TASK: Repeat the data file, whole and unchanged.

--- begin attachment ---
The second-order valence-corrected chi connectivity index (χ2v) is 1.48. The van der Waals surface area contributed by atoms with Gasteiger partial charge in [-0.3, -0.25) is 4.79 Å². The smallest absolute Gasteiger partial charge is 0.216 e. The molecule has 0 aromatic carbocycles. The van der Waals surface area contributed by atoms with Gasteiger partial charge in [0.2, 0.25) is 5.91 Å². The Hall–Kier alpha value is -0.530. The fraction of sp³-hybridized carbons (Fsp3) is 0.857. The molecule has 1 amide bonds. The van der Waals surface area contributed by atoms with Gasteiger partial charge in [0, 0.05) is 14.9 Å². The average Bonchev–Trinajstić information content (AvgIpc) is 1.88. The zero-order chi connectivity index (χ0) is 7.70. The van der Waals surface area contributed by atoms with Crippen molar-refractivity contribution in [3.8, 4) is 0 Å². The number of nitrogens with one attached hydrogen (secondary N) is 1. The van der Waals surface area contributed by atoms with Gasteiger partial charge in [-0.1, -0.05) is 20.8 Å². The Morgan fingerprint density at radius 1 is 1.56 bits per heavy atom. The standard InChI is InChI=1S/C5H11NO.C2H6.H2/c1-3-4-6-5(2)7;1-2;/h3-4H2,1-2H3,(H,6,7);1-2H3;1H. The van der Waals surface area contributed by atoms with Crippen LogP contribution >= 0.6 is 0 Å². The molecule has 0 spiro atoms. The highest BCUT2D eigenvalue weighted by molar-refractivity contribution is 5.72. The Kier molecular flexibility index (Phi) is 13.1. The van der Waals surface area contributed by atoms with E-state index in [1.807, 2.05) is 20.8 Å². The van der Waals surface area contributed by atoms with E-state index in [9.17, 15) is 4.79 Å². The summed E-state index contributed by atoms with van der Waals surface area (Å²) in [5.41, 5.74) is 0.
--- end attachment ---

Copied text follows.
The second-order valence-corrected chi connectivity index (χ2v) is 1.48. The van der Waals surface area contributed by atoms with Gasteiger partial charge in [-0.3, -0.25) is 4.79 Å². The smallest absolute Gasteiger partial charge is 0.216 e. The molecule has 0 aromatic carbocycles. The van der Waals surface area contributed by atoms with Gasteiger partial charge in [0.2, 0.25) is 5.91 Å². The Hall–Kier alpha value is -0.530. The fraction of sp³-hybridized carbons (Fsp3) is 0.857. The molecule has 1 amide bonds. The van der Waals surface area contributed by atoms with Gasteiger partial charge in [0, 0.05) is 14.9 Å². The average Bonchev–Trinajstić information content (AvgIpc) is 1.88. The zero-order chi connectivity index (χ0) is 7.70. The van der Waals surface area contributed by atoms with Crippen molar-refractivity contribution in [3.8, 4) is 0 Å². The number of nitrogens with one attached hydrogen (secondary N) is 1. The van der Waals surface area contributed by atoms with Gasteiger partial charge in [-0.1, -0.05) is 20.8 Å². The Morgan fingerprint density at radius 1 is 1.56 bits per heavy atom. The standard InChI is InChI=1S/C5H11NO.C2H6.H2/c1-3-4-6-5(2)7;1-2;/h3-4H2,1-2H3,(H,6,7);1-2H3;1H. The van der Waals surface area contributed by atoms with Crippen LogP contribution >= 0.6 is 0 Å². The molecule has 0 spiro atoms. The highest BCUT2D eigenvalue weighted by molar-refractivity contribution is 5.72. The Kier molecular flexibility index (Phi) is 13.1. The van der Waals surface area contributed by atoms with E-state index in [1.807, 2.05) is 20.8 Å². The van der Waals surface area contributed by atoms with E-state index in [9.17, 15) is 4.79 Å². The summed E-state index contributed by atoms with van der Waals surface area (Å²) in [5.41, 5.74) is 0.